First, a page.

Where have property prices increased the most over the past 12 months?

London, widely considered to be the boiler room of the housing market, is no longer roaring, but prices in some other parts of the UK are booming.

Better job prospects, rising wages, a more stable local economy and record-low mortgage rates have helped to fuel a wave of activity in home sales and a surge in house prices in Manchester, new figures show.

According to the latest Hometrack UK cities house price index, which tracks price movements across the UK’s 20 biggest cities, home values in Manchester increased faster than any other in the country in the 12 months to February.

The average price of a residential property in Manchester has increased by 8.8% year-on-year driven by a sharp rise in transactions, while Portsmouth saw the second highest annual house price growth last month with a rise of 8.1%, followed by Bristol at 8%, Glasgow at 7.7% and Birmingham at 7.4%.

In London, annual house price growth has continued to slow, reaching 5.6% in February – the weakest rate recorded in the city since May 2013.

Hometrack said that slower growth in London is acting as a drag on the headline rate of house price growth across the UK’s major cities – it is now running at 6.4%, down from 6.9% a month earlier and 7.8% a year ago.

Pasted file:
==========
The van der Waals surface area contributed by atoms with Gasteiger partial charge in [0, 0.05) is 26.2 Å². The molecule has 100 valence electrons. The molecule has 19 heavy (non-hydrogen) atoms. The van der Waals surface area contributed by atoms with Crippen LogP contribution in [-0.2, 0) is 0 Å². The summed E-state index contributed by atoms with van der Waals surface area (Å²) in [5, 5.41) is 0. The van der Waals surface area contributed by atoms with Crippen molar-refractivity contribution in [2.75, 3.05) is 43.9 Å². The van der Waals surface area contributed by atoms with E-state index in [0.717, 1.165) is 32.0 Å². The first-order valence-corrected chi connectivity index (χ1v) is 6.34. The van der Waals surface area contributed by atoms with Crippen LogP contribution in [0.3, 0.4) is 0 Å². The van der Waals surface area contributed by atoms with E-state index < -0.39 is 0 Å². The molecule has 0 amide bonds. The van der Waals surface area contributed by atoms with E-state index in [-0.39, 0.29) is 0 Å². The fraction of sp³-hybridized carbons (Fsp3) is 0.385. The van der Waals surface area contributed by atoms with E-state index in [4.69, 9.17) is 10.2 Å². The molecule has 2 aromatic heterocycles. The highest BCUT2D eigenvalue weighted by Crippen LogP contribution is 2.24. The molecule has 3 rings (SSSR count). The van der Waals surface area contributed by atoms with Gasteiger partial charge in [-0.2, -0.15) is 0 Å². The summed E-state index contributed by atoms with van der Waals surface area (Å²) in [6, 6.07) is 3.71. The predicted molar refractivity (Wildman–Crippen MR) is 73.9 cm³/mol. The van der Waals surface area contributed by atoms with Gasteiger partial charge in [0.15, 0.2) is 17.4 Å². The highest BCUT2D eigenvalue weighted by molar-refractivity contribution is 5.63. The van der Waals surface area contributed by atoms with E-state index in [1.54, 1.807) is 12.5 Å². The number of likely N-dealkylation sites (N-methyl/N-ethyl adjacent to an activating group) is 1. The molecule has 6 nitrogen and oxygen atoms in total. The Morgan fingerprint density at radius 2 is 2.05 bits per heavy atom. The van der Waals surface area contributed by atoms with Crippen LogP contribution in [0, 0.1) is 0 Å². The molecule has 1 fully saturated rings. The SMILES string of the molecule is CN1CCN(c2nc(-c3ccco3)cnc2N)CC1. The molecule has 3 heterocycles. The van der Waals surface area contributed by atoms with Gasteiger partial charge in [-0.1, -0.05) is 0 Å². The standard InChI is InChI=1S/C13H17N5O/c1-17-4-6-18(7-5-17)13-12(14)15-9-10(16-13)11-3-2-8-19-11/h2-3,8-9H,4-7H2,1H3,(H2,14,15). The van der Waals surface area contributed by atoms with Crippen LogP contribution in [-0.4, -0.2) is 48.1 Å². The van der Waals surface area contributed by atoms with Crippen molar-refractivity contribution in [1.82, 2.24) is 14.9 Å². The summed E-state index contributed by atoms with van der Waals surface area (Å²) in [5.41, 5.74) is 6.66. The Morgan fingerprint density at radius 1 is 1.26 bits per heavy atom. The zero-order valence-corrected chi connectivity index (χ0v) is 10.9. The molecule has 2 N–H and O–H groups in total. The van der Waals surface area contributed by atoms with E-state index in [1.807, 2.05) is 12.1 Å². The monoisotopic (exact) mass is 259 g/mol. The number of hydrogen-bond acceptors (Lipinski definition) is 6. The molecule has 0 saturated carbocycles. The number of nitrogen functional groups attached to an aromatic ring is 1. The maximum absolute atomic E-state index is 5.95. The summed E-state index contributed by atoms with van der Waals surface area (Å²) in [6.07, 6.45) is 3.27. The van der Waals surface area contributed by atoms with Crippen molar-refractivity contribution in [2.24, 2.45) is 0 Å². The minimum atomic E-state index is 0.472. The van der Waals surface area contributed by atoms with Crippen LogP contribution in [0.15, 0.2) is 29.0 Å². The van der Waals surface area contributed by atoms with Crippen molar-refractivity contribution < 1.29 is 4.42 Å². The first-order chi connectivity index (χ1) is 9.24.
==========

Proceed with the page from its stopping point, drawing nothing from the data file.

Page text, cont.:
Meanwhile, Aberdeen remains the only major city in the index where house prices have fallen year-on-year, with a 5.9% decline.

Richard Donnell, insight director at Hometrack, commented: “Levels of housing turnover across UK cities are expected to remain broadly flat over 2017.

“There is some further upside for sales volume in regional cities but much depends upon how would be buyers respond to external factors, not least the impact of lower real wage growth, the potential for higher mortgage rates and whether demand will be impacted by the triggering of Article 50 at the end of the month.”

While buyers are fully aware of the government’s plans and timescales for Brexit but there remains huge uncertainty over what this means for the economy over the next two to three years and beyond, according to Donnell.

He added: “In cities where affordability remains attractive we expect demand to hold up in the short term albeit with slower growth in sales volumes.

“Overall we continue to expect the rate of house price growth to moderate over the rest of 2017.”